Lawfare: Judging politics in South Africa
Michelle le Roux and Dennis Davis
Publisher: Jonathan Ball
This reader impression was written and sent to LitNet on the writer's own initiative.
I have never heard of a word such as “lawfare” and was surprised to find it in online dictionaries. It is not, at least, difficult to understand this word, being clearly a combination of the words "law" and "warfare", where the two words morph, to form a new but related idea. The legal system is there to serve as a third party arbiter that is independent and hopefully also objective. The role of the courts is to settle civil disputes and make judgements in criminal cases. But lawfare is what happens when the court is used to settle all kinds of disputes normally considered to be outside of the parameters of the court. Otherwise as put by the authors: “The key question, which has been explored in this book, is the extent to which the judiciary is entitled to intervene in controversial social, economic and political disputes” (246).
South Africa had a system parliamentary democracy with limited franchise based on race, before it was replaced by a constitutional democracy with universal franchise in 1994. This means that decisions made by the majority can be overruled by the constitutional court. But even before 1994, the judiciary as an independent arbiter at times, was able to champion rights which were trampled on by the apartheid government. The complexity of this matter arises in the question of what is the exact role of the legislature as opposed to that of the judiciary: “when the judiciary decides cases of fraught, political, economic or social importance, the debate hinges on whether it has overstepped the boundary between its competence and that of the democratically elected legislature” (247). Thus, it is telling that in the same way that the National Party was critical of the judiciary during apartheid, much the same happened after apartheid.
The book explores cases from the apartheid era in four chapters, including that of the Rivonia trial and cases involving detention without trial. It would have perhaps been interesting if the Treason Trial of 1956 was also discussed (there are only references to this trial). The Treason Trial was a classic example of political battles being fought using the judiciary — one in which the government of the day suffered a crushing defeat. It is therefore clear from the onset that Lawfare is not a comprehensive book on the issue. However, comprehensiveness was certainly not the aim. What is most important in this book, is that the cases are presented in a palatable way, devoid of complicated legal jargon, and at the same time properly contextualised for the average reader.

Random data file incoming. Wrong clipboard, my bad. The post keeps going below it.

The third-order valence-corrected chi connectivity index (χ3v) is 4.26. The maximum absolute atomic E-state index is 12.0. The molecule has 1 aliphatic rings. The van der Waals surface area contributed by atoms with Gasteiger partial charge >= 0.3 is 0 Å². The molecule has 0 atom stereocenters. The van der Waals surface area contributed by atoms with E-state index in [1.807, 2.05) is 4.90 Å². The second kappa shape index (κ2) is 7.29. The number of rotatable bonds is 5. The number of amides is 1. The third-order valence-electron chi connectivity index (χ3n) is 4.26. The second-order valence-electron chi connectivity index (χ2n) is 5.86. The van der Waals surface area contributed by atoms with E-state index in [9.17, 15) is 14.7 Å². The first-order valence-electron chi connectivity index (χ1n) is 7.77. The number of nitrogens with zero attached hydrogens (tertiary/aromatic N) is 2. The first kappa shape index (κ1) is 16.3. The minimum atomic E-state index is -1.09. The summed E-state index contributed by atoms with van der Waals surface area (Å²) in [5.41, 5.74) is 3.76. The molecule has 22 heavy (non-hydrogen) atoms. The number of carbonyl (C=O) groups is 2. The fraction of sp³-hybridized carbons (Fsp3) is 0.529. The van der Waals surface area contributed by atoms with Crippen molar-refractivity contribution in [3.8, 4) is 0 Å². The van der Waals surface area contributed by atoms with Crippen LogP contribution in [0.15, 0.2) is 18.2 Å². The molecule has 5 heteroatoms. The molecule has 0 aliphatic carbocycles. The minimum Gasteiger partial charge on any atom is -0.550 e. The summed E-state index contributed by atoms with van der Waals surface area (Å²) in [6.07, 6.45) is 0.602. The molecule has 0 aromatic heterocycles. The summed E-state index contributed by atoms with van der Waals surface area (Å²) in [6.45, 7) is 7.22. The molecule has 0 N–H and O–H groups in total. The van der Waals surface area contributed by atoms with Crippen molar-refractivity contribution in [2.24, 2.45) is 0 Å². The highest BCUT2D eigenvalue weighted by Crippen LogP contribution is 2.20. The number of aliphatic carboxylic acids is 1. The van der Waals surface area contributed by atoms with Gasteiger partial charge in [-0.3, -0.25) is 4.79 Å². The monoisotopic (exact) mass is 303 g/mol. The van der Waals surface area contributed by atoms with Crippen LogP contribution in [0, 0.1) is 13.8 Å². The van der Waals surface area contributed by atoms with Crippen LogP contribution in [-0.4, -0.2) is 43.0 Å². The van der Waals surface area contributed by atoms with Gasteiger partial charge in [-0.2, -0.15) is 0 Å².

The attention then shifts to seven chapters documenting cases in the post-apartheid South Africa. These include some of the bitterest battles fought since 1994. There is the Treatment Action Campaign and their leader Zackie Achmat, who challenged the government over HIV/AIDS treatments. The controversial stance of former president Thabo Mbeki and health minister Manto Tshabalala Msimang (1940 — 2009), will always remain a tragic chapter in the history of South Africa after apartheid. One short chapter in the book explores the legitimising of gay marriages. The controversial visit of Sudanese president Omar al-Basjir, as well as the security upgrades to former president Jacob Zuma, which was challenged by the Public Protector and resulted in a court case, is also covered.
It should be noted that there has been some strong criticism launched at Lawfare, in particular from one Professor Koos Malan from the department of Public Law at the University of Pretoria. In a review written for the newspaper Rapport in Afrikaans, Professor Malan describes the Constitutional Court as being politically prejudiced towards the ruling African National Congress. He also concludes that the book is not a complete reflection of all the relevant cases and note, amongst others, the case of Renate Barnard and the case surrounding the use of the Afrikaans language at the University of the Free State.1 Perhaps the book does briefly acknowledge the impartiality of the courts when it notes that “The dominant trajectory [of the court] will depend on the outcome of political and legal contest shaped by the prevailing political discourse, the legal traditions in the country and the available legal materials —being existing legal precedents, the facts of the particular dispute, the quality of the lawyering and the ideology of the judiciary” (302).
Despite the criticism that it received, Lawfare is one of the most interesting and stimulating books that I have read in a long time. It is a book that makes important legal cases from the past accessible in a language easy to understand for the average person. The book provides a wonderful window into the rich history of the judiciary, which forms an indispensable pillar of the South African democracy. The book is also an urgent call for an active citizenry. In the concluding chapter, the authors warn that despite the checks and balances build into the Constitution, these pillars have been weakened, if not destroyed. The courts continue to serve as independent arbiters, but “courts cannot do it alone”. The success of the judiciary to a large part depends on active citizens who must understand constitutional rights and actively participate in building a dignified and free society.
1 K Malan, “Boeiende ‘hofveldslae’ swyg oor politieke partydigheid” in Rapport Beleef, 23 June 2019, p 13.